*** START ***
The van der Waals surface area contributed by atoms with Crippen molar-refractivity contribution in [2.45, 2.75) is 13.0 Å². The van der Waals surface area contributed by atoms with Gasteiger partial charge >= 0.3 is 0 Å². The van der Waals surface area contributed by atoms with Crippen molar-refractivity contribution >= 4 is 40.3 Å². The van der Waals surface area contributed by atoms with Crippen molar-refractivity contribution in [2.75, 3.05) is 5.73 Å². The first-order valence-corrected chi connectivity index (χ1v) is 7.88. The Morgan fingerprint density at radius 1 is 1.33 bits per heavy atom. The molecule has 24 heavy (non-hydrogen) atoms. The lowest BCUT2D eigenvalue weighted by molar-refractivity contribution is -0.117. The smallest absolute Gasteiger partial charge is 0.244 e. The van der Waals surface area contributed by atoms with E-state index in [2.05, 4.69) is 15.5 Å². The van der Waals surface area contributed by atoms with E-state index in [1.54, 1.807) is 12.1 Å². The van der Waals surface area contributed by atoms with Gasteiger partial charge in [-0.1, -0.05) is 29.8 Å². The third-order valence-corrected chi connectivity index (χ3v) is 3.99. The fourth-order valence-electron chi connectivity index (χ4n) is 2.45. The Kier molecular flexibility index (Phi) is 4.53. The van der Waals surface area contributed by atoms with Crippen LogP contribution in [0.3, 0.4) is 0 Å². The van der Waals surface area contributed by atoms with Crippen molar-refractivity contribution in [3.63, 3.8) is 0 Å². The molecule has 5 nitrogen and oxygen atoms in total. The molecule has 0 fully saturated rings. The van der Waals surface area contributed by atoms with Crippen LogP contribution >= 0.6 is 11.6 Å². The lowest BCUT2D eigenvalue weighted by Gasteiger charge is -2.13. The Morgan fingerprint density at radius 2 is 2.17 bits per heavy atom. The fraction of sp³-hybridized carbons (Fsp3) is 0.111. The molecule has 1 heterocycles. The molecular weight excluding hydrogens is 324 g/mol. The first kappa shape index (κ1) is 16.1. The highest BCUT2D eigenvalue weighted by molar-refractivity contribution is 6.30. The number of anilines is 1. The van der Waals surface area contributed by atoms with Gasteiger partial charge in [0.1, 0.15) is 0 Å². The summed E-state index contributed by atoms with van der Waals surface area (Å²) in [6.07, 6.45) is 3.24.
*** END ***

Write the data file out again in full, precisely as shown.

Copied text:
The van der Waals surface area contributed by atoms with Crippen molar-refractivity contribution in [2.45, 2.75) is 13.0 Å². The van der Waals surface area contributed by atoms with Gasteiger partial charge >= 0.3 is 0 Å². The van der Waals surface area contributed by atoms with Crippen molar-refractivity contribution >= 4 is 40.3 Å². The van der Waals surface area contributed by atoms with Crippen molar-refractivity contribution in [2.75, 3.05) is 5.73 Å². The first-order valence-corrected chi connectivity index (χ1v) is 7.88. The Morgan fingerprint density at radius 1 is 1.33 bits per heavy atom. The molecule has 24 heavy (non-hydrogen) atoms. The lowest BCUT2D eigenvalue weighted by molar-refractivity contribution is -0.117. The smallest absolute Gasteiger partial charge is 0.244 e. The van der Waals surface area contributed by atoms with E-state index in [2.05, 4.69) is 15.5 Å². The van der Waals surface area contributed by atoms with E-state index in [1.54, 1.807) is 12.1 Å². The van der Waals surface area contributed by atoms with Gasteiger partial charge in [-0.1, -0.05) is 29.8 Å². The third-order valence-corrected chi connectivity index (χ3v) is 3.99. The fourth-order valence-electron chi connectivity index (χ4n) is 2.45. The Kier molecular flexibility index (Phi) is 4.53. The van der Waals surface area contributed by atoms with Crippen LogP contribution in [0.3, 0.4) is 0 Å². The van der Waals surface area contributed by atoms with Crippen molar-refractivity contribution in [3.63, 3.8) is 0 Å². The molecule has 5 nitrogen and oxygen atoms in total. The molecule has 0 fully saturated rings. The van der Waals surface area contributed by atoms with Crippen LogP contribution >= 0.6 is 11.6 Å². The lowest BCUT2D eigenvalue weighted by Gasteiger charge is -2.13. The Morgan fingerprint density at radius 2 is 2.17 bits per heavy atom. The fraction of sp³-hybridized carbons (Fsp3) is 0.111. The molecule has 1 heterocycles. The molecular weight excluding hydrogens is 324 g/mol. The first kappa shape index (κ1) is 16.1. The highest BCUT2D eigenvalue weighted by molar-refractivity contribution is 6.30. The number of anilines is 1. The van der Waals surface area contributed by atoms with Gasteiger partial charge in [0.1, 0.15) is 0 Å². The summed E-state index contributed by atoms with van der Waals surface area (Å²) in [6.07, 6.45) is 3.24.